What is oil purification?

Oil purification is an advanced Proactive Maintenance technique designed to address the root causes of oil degradation and most routine compressor maintenance. Oil purification is proven to extend the service life and change intervals of compressor oils and other critical components by removing the harmful contaminants that accelerate oil degradation, produce acids, and promote corrosion, wear and fouling. Oil purification has been used extensively in expensive turbine oil systems and other large industrial fluid applications. Now, this same proven technology is available on a smaller scale to purify oil-flooded rotary screw compressor fluids.

Why should I purify my rotary screw compressor’s oil?

Simply put, oil purification is a better, less expensive, less time consuming way to maintain rotary screw compressors. Purification of rotary screw compressor oils essentially maintains the compressor from the inside out by continuously reducing the harmful acidic and ultra-fine solid contaminants that are the Root Cause of most compressor maintenance and repairs. Oil purification is proven to increase the service life and extend the change intervals of compressor fluids, separators, bearings, valves, seals and other vital components. By increasing the service life of these components, oil purification produces operation & maintenance cost savings from reduced fluid, separator and parts purchases, lower separator energy consumption, reduced compressor maintenance and repair labor, reduced oil disposal and less equipment downtime.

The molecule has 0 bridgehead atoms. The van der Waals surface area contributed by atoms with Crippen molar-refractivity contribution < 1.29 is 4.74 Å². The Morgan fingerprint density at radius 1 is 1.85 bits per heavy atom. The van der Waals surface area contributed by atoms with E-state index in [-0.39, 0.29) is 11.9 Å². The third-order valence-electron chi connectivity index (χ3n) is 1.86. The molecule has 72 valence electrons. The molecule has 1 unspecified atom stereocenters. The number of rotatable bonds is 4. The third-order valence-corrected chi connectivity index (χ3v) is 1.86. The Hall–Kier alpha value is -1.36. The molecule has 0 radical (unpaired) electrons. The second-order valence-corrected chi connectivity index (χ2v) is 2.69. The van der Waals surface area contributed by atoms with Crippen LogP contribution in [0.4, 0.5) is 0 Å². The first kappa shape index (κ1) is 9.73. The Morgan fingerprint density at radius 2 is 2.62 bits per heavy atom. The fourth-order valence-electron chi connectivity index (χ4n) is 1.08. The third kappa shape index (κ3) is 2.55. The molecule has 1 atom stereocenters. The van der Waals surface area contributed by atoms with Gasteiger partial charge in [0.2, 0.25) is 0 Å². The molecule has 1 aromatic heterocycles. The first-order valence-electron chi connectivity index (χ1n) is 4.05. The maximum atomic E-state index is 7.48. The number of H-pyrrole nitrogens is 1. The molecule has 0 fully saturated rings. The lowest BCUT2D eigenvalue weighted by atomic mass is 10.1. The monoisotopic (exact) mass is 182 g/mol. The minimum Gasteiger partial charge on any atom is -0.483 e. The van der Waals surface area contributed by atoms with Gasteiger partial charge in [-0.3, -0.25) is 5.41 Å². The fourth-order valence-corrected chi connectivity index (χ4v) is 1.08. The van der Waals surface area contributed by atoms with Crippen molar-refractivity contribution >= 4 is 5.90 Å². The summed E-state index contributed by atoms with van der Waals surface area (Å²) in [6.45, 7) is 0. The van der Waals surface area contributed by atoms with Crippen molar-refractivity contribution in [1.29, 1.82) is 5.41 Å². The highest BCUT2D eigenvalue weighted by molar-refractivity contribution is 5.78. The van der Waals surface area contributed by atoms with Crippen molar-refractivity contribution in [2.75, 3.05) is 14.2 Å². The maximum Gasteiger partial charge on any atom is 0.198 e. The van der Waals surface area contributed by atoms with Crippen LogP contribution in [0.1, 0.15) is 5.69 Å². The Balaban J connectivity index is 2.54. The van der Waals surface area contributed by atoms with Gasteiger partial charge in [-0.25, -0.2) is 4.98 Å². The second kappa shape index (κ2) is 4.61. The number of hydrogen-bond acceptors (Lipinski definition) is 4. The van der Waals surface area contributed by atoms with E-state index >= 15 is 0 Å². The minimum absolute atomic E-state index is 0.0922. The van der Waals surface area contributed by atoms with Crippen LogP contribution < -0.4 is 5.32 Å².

How does the Fluid Metrics Compressor Oil Purifier (COP) purify the oil?

The Fluid Metrics COP combines Ion Exchange technology with ultra-fine particle filtration to continuously remove chemically reactive and catalytic contaminants that accelerate oil degradation and promote wear, corrosion, and fouling. Installed in a bypass loop in the compressor’s main oil circuit, the Fluid Metrics COP continuously purifies a very small slip-stream of oil and does not replace or interfere with the compressor’s main oil filter. Unlike portable filter carts that only provide temporary mechanical filtration, the Fluid Metrics COP helps maintain the oil in like-new condition by providing continuous mechanical and chemical filtration.

What is Ion Exchange technology and how does it purify compressor fluids?